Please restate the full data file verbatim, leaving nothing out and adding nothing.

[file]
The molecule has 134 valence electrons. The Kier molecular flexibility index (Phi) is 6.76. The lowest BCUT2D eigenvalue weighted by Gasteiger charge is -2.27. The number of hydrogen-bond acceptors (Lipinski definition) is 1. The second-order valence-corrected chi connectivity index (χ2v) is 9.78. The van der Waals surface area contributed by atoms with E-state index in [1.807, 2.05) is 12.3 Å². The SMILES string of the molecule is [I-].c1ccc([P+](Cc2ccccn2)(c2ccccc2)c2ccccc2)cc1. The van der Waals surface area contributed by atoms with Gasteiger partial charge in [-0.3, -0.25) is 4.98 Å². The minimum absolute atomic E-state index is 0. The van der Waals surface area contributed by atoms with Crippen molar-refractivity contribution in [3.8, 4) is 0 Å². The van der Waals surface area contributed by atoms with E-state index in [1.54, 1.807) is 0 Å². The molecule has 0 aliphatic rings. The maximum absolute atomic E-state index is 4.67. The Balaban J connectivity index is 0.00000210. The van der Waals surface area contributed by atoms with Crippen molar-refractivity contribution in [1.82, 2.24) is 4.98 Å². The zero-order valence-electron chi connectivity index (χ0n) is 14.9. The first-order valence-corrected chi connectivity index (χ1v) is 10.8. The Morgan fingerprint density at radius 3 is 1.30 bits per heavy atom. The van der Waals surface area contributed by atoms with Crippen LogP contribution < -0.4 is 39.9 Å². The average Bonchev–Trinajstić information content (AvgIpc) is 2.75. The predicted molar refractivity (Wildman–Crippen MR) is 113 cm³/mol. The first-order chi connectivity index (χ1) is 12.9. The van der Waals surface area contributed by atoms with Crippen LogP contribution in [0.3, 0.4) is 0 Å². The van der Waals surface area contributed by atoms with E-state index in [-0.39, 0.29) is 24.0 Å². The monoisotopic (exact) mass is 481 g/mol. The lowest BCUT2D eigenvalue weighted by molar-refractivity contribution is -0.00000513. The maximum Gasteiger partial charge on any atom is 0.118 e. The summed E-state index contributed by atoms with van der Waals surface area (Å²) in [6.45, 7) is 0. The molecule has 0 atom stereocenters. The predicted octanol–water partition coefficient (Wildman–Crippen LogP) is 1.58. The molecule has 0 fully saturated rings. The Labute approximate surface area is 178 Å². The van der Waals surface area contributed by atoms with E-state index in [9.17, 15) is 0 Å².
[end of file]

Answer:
The molecule has 134 valence electrons. The Kier molecular flexibility index (Phi) is 6.76. The lowest BCUT2D eigenvalue weighted by Gasteiger charge is -2.27. The number of hydrogen-bond acceptors (Lipinski definition) is 1. The second-order valence-corrected chi connectivity index (χ2v) is 9.78. The van der Waals surface area contributed by atoms with E-state index in [1.807, 2.05) is 12.3 Å². The SMILES string of the molecule is [I-].c1ccc([P+](Cc2ccccn2)(c2ccccc2)c2ccccc2)cc1. The van der Waals surface area contributed by atoms with Gasteiger partial charge in [-0.3, -0.25) is 4.98 Å². The minimum absolute atomic E-state index is 0. The van der Waals surface area contributed by atoms with Crippen molar-refractivity contribution in [3.8, 4) is 0 Å². The van der Waals surface area contributed by atoms with E-state index in [1.54, 1.807) is 0 Å². The molecule has 0 aliphatic rings. The maximum absolute atomic E-state index is 4.67. The Balaban J connectivity index is 0.00000210. The van der Waals surface area contributed by atoms with Crippen molar-refractivity contribution in [1.82, 2.24) is 4.98 Å². The zero-order valence-electron chi connectivity index (χ0n) is 14.9. The first-order valence-corrected chi connectivity index (χ1v) is 10.8. The Morgan fingerprint density at radius 3 is 1.30 bits per heavy atom. The van der Waals surface area contributed by atoms with Crippen LogP contribution < -0.4 is 39.9 Å². The average Bonchev–Trinajstić information content (AvgIpc) is 2.75. The predicted molar refractivity (Wildman–Crippen MR) is 113 cm³/mol. The first-order chi connectivity index (χ1) is 12.9. The van der Waals surface area contributed by atoms with Crippen LogP contribution in [0.3, 0.4) is 0 Å². The van der Waals surface area contributed by atoms with E-state index in [-0.39, 0.29) is 24.0 Å². The monoisotopic (exact) mass is 481 g/mol. The lowest BCUT2D eigenvalue weighted by molar-refractivity contribution is -0.00000513. The maximum Gasteiger partial charge on any atom is 0.118 e. The summed E-state index contributed by atoms with van der Waals surface area (Å²) in [6.45, 7) is 0. The molecule has 0 atom stereocenters. The predicted octanol–water partition coefficient (Wildman–Crippen LogP) is 1.58. The molecule has 0 fully saturated rings. The Labute approximate surface area is 178 Å². The van der Waals surface area contributed by atoms with E-state index in [9.17, 15) is 0 Å².